Intensive Care by Arturo Gutiérrez Plaza

Translator: Arthur Dixon

The cover to Intensive Care by Arturo Gutiérrez PlazaColumbia, South Carolina. Alliteratïon. 2020. 213 pages.

“POETRY IS THAT WHICH is worth translating,” says Eliot Weinberger in 19 Ways of Looking at Wang Wei, his 1987 treatise on the difficulties of just such an enterprise. “Great poetry lives in a state of perpetual transformation, perpetual translation: the poem dies when it has no place to go.” In other words, translating poetry from one language to another requires a kind of transformation in which the poem succeeds on its own terms not only in its source language but also in the target language. Otherwise, to paraphrase the American poet and translator Robert Bly, the poem is what gets lost in translation.

Arthur Dixon’s translation of Venezuelan poet Arturo Gutiérrez Plaza’s Cuidados intensivos succeeds brilliantly as both translation and English-language poetry. Gutiérrez Plaza’s voice in Spanish, his diction and rhythms, are those of everyday speech—earthy, gleaming like a rock in the sunlight. Yet at the same time it is visionary and incantatory, carrying with it poetry’s power to bring something momentous into being. To be at once straightforward on the surface but suggest the deepest human dilemmas and emotions is a hallmark of this book, a paradox Dixon’s translation brings out beautifully. For example, in “A True Story,” Gutiérrez Plaza’s speaker tells us, “It’s true, today you know nothing / for certain, / except that from one dawn to the next / things happen.” This gesture toward the mystery of existence—that our lives are disorderly, random, and mostly unfathomable—is rendered in the most straightforward diction, without the kind of embellishment that would weaken the gravity of the realization.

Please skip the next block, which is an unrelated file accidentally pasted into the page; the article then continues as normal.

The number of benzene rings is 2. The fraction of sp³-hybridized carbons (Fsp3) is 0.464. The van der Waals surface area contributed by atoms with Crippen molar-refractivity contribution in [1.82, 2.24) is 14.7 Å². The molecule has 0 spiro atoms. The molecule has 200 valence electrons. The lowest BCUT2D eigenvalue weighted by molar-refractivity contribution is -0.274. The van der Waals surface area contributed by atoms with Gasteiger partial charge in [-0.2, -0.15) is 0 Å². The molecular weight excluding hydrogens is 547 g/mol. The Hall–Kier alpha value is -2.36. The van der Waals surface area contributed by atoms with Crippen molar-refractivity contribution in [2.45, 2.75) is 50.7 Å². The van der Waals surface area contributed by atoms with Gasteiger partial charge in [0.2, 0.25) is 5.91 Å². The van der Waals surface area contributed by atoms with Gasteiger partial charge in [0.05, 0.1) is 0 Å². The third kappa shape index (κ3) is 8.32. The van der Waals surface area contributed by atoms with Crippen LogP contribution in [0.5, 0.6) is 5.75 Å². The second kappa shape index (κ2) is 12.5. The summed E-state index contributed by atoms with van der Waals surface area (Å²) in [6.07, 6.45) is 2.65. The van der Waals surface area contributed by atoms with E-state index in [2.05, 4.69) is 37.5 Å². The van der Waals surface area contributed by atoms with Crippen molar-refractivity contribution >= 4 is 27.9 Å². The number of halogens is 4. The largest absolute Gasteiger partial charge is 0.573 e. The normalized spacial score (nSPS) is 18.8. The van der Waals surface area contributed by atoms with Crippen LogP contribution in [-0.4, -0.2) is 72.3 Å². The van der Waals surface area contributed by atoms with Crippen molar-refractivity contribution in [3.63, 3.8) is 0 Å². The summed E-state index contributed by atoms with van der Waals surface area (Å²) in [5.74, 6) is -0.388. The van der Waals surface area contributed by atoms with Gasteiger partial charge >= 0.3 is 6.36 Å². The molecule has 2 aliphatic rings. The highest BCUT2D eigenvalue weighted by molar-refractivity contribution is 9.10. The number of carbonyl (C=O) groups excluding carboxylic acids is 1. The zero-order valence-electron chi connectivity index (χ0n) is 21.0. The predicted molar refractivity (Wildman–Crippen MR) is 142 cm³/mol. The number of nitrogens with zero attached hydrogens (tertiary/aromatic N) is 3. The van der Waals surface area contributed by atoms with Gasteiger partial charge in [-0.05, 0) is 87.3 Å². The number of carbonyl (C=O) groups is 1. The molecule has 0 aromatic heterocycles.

The major themes of Intensive Care accumulate and dovetail throughout the book through such oracular pronouncements. The book’s title suggests illness and mortality but also the vocation of the poet to impose order through language on chaos, even though language has the power both to bring us closer and to separate us. In “Written at the Wrong Time,” the speaker tells us, “Had it been said before, / had it been said without pause, / then maybe, just maybe, all writing / would be in vain and time would do the talking.” Other themes of the book include the mysterious interventions of fate and the difficult situation of contemporary Venezuela at this particular historical moment.

Intensive Care is Gutiérrez Plaza’s fifth book of poems but the first to be translated into English. He has won major awards in both Venezuela and Mexico and is currently a professor emeritus at the Universidad Simón Bolívar in Caracas. Given the high quality of both the poems and the translation, here’s hoping Dixon will bring us other of Gutiérrez Plaza’s books in English.

Steve Bellin-Oka
Tulsa, Oklahoma

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